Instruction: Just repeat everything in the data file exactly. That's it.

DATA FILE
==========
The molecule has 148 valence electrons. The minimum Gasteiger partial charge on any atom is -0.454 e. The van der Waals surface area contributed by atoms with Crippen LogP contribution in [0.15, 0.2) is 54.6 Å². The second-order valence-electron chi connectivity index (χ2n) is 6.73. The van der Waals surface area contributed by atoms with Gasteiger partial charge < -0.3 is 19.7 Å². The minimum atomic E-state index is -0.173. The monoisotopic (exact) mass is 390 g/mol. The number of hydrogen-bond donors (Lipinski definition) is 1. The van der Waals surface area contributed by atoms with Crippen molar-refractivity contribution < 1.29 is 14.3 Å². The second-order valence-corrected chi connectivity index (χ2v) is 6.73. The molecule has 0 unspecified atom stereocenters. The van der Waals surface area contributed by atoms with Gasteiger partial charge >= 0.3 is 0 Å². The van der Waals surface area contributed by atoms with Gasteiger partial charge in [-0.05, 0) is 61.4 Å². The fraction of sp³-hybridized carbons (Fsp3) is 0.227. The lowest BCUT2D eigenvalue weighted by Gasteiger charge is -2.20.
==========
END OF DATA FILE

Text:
The molecule has 148 valence electrons. The minimum Gasteiger partial charge on any atom is -0.454 e. The van der Waals surface area contributed by atoms with Crippen LogP contribution in [0.15, 0.2) is 54.6 Å². The second-order valence-electron chi connectivity index (χ2n) is 6.73. The van der Waals surface area contributed by atoms with Gasteiger partial charge < -0.3 is 19.7 Å². The minimum atomic E-state index is -0.173. The monoisotopic (exact) mass is 390 g/mol. The number of hydrogen-bond donors (Lipinski definition) is 1. The van der Waals surface area contributed by atoms with Crippen molar-refractivity contribution < 1.29 is 14.3 Å². The second-order valence-corrected chi connectivity index (χ2v) is 6.73. The molecule has 0 unspecified atom stereocenters. The van der Waals surface area contributed by atoms with Gasteiger partial charge >= 0.3 is 0 Å². The van der Waals surface area contributed by atoms with Gasteiger partial charge in [-0.05, 0) is 61.4 Å². The fraction of sp³-hybridized carbons (Fsp3) is 0.227. The lowest BCUT2D eigenvalue weighted by Gasteiger charge is -2.20.